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races of this description. Of two years old we have had the usual abundance, and though it might be difficult at present to name many stars, there are some highly-promising liorses coming on, of which the men of the south- mirabile dictu- appear once again to have the advantage. As every part and party should have a turn, I hope for a season or two they may keep it.
BY NED IIALYARD.
Huntsman, wake! the sun is up,
And merrily sounds thic horn.
It is the hunting morn ?
“ Miss Pet” now paws the ground in haste,
By Jove! le runs too fast.
What! has sleep flown at last ?
Rouse up! I will no longer stay ;
There's music in that horu.
SKETCHES FROM A SPORTSMAN'S PORTFOLIO.
BY THE SPORTSMAX.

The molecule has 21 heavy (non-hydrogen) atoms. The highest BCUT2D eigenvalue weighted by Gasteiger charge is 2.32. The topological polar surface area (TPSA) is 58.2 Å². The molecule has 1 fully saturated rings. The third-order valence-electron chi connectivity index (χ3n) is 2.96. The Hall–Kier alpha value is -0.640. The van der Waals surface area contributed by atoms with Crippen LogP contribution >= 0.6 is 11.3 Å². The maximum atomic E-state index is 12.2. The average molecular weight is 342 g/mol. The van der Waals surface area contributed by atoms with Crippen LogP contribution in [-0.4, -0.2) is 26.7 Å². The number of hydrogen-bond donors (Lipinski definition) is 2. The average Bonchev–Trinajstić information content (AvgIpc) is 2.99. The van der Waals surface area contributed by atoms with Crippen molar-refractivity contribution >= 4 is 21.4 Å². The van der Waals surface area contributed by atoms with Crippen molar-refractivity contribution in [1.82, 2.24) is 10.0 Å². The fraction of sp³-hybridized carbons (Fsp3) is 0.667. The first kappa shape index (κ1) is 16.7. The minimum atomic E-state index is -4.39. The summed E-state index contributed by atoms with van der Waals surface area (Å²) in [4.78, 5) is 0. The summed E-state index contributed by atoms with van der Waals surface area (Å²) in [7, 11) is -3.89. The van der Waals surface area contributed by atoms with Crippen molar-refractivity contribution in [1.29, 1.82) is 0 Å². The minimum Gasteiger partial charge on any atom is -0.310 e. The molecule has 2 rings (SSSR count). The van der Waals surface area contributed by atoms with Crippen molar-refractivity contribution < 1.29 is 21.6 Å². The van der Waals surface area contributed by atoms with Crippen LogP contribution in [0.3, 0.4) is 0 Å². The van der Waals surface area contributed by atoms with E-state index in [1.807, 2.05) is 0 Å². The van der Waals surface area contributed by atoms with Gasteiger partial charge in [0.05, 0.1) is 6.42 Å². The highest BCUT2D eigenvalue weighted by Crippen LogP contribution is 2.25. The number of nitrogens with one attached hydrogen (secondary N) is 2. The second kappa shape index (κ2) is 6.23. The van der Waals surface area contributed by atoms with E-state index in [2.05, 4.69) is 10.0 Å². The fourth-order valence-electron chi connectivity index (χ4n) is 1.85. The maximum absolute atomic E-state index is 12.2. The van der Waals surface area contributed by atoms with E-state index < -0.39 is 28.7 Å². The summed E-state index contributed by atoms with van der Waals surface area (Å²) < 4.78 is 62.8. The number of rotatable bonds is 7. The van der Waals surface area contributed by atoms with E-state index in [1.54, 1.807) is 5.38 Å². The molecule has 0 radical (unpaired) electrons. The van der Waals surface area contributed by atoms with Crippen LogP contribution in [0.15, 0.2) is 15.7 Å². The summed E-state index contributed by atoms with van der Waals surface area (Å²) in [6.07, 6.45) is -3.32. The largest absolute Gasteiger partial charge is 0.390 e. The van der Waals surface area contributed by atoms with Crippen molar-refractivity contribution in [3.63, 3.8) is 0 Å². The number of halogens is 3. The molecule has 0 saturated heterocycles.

NO. 1.-A BOAR HUNT, ECT., IN THE MORVAN. In November, 184—, while at Mortjen, the ancestral chateau of Count Talleyrand—not the Talicyroni, but a namesake--it was agreed by a party of sportsmen, of whom I formed one, that on the eighth day following we would all meet at l'ours, in the Morvan, for a regular week's sport. The Morvan was formerly a province of the Nivernais, but is now divided between the departments of the Nièvre, the Yonne, the Côte d'or, and the Saone-et-Loire, each having their slice. It is a monntainous and broken country, with vast and sombre forests ; rapid torrents ; stagnant pools, surrounded by lofty hills, covered with turze; silent valleys; noisy covers; and abandoned castles, looking like eagles eyries, whence the birds have flown. Here it was we were about to hunt, however--and a first-rate place it was, let me tell you.